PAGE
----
A tenderness that belies their mythic Scouse upbringing

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“On my desk I keep a tearsheet of a portrait of John Lennon and Paul McCartney taken by photographer David Bailey. There’s something about the photograph that captured then and still holds my attention to this day. Like all great photographs it’s hard to put into words why the picture is so affecting; in my case it’s a feeling about the quality of the relationship between Lennon and McCartney. There’s a tenderness there that belies their mythic Scouse upbringing in Liverpool. Looking at the picture, Lennon’s head tilts a bit to the right, while McCartney’s goes left; his head seems to float against the solid black shape of Lennon’s body. Each a part of the other”.
Russell Devita

July 15th, 1958

tumblr_mpzc83RSnE1soa8c1o1_500“He didn’t talk about his Mum to anybody but me,” says Cynthia. “It shattered his life. He often said how terrible it was that he’d lost her just at the time she was becoming his best friend. I could see the feeling welling up deep inside him. I’d say: “Come on, John. I want to know all about you.” And he’d shake his head as if to say no. It was obviously too painful for him to open up very much” (Cynthia Lennon)

There was a spark going round.

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“I thought they were a scruffy load of louts. Lennon was wearing leather jacket, jeans and cowboy boots, hair quiffed. Same with McCartney. We were wearing V-necked red sweaters. They just looked so confident, and rock’n’roll. They had a sex appeal that us, in our V-necked jumpers, just didn’t. The first thing I noticed [when The Beatles started playing] was the noise. Pete Best playing fours on the bass drum. I thought Hang on, he’s not doing it like you’re trained to. It was so powerful. They’d just turned up everything louder. They did Long Tall Sally, Red Sails In The Sunset … The audience were dancing, then suddenly they stopped. There was a spark going round. You could feel it. There was a slow movement towards the stage. People just stood and watched. Boys and girls, just stood there, watching this band jumping on chairs, doing Chuck Berry stuff backwards and forwards across the stage, absolute crackers. Suddenly you realised, there something happening here. A generation’s moving. You can either jump on it, or watch it go by.” (John McNally, guitarist and vocalist of Johnny Sandon and The Searcher, talking about the show on December 27, 1960, at Litherland Town Hall Ballroom, near Liverpool)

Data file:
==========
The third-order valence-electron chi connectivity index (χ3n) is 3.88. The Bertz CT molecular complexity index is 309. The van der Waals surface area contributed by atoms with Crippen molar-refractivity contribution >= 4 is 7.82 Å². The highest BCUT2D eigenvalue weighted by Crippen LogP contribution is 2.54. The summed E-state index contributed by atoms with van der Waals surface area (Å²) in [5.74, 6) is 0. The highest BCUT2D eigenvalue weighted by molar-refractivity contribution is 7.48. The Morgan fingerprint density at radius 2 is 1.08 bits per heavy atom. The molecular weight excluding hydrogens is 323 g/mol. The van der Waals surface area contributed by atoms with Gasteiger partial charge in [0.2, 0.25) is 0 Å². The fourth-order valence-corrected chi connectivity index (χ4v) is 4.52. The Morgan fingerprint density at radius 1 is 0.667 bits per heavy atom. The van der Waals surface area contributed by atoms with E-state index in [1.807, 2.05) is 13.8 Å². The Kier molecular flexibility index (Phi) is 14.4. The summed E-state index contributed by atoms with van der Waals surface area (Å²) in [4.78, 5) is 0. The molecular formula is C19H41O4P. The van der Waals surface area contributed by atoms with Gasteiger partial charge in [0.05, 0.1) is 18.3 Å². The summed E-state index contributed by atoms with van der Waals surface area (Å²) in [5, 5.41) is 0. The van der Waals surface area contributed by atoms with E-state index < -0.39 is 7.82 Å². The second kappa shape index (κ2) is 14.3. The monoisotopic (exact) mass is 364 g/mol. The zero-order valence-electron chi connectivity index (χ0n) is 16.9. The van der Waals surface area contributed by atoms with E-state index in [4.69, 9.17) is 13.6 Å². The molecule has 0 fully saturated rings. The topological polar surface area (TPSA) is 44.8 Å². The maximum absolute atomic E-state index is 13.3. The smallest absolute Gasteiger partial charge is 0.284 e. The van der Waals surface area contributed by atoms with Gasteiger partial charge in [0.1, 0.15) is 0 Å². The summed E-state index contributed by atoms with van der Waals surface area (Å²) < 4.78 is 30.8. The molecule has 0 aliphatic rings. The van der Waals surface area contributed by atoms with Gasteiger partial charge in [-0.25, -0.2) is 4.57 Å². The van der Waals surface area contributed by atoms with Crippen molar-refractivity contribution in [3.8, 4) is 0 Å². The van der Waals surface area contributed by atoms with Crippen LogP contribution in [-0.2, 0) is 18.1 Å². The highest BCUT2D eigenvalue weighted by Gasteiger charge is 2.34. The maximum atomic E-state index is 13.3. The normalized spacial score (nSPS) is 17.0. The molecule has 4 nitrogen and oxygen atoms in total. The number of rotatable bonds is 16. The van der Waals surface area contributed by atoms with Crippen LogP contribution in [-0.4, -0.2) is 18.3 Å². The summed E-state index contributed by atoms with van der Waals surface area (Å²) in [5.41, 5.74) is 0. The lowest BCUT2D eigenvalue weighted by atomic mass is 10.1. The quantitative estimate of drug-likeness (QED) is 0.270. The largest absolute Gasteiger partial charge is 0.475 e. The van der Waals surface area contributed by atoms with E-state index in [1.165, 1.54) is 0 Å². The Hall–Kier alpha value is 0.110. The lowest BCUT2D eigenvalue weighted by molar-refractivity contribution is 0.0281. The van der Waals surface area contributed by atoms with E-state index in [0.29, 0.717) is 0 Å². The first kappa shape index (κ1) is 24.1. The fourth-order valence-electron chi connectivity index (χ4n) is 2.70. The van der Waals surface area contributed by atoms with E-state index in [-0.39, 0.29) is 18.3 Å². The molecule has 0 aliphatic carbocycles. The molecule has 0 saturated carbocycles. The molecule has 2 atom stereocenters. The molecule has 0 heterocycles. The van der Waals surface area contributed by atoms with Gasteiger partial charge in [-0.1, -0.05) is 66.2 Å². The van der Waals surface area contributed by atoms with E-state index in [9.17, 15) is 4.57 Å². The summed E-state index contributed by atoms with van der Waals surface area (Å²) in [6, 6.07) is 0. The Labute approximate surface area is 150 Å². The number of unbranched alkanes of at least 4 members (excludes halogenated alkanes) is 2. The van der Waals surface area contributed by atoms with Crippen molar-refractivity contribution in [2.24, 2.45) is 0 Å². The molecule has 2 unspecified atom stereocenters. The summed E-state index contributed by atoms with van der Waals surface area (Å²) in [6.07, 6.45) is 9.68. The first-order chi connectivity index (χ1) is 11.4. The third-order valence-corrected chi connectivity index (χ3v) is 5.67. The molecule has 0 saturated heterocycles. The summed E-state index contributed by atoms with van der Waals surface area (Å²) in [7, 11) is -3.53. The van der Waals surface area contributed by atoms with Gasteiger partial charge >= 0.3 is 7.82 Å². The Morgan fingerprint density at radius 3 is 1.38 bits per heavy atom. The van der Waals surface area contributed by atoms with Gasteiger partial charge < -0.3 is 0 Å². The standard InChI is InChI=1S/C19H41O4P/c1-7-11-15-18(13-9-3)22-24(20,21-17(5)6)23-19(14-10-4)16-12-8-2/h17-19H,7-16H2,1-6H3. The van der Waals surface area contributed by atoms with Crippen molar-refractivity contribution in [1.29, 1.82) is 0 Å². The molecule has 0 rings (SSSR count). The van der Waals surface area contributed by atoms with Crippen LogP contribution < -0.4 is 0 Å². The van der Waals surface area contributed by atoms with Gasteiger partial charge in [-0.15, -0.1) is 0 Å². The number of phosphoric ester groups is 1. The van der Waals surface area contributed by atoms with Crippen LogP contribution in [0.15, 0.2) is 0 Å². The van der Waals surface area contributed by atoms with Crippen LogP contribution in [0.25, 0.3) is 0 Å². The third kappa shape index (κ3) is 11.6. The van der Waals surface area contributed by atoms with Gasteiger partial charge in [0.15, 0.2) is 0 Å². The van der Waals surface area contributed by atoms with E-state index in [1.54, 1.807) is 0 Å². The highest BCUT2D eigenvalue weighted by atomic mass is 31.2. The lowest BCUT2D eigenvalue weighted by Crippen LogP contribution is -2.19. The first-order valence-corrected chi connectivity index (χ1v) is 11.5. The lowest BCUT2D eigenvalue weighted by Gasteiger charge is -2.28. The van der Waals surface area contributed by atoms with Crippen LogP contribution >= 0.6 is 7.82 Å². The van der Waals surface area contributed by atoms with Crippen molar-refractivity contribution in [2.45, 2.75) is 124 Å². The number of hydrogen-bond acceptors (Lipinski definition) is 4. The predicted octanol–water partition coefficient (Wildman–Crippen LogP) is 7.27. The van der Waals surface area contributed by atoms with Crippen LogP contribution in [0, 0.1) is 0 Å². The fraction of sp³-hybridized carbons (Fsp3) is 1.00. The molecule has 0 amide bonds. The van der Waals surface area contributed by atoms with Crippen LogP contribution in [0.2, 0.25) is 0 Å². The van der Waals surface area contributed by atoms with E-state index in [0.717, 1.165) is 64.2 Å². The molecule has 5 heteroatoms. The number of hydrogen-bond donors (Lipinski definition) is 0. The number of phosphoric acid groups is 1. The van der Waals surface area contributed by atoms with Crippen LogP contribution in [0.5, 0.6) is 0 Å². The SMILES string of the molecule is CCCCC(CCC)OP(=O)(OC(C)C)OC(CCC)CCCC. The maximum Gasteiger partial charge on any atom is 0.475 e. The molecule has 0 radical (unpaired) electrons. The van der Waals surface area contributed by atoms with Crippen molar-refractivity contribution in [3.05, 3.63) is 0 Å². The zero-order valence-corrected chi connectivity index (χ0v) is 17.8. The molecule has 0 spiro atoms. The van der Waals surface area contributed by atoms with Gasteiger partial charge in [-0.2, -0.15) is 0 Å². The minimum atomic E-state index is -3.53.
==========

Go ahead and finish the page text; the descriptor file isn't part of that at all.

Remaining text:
As perfect as a band can get

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“The Beatles to me were like the perfect science experiment, the perfect organic combination, the stars aligning magically. The serendipity of it is just unbelievable. When I was a kid, I remember digging all of them a lot… The harmonies, all of it was just so resonant. They were this perfect balance, this perfect harmony, I mean as perfect as a band can get”. (Rusty Anderson)

Blossoming as a songwriter

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“It was beautiful. George was blossoming as a songwriter. With ‘Something’ and ‘While My Guitar Gently Weeps’ – are you kidding me? Two of the finest love songs ever written, and they’re really on a par with what John and Paul or anyone else of that time wrote. They’re beautiful songs. It’s interesting that George was coming to the fore and we were just breaking up.” (Ringo Starr)

That beery old breath

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“We wrote our first songs together, we grew up together and we lived our lives together. And when we’d do it together, something special would happen. There’d be that little magic spark. I still remember his beery old breath when I first met him here [Woolton church fete] that day. But I soon came to love that beery old breath. And I loved John”. (Paul McCartney, 2003)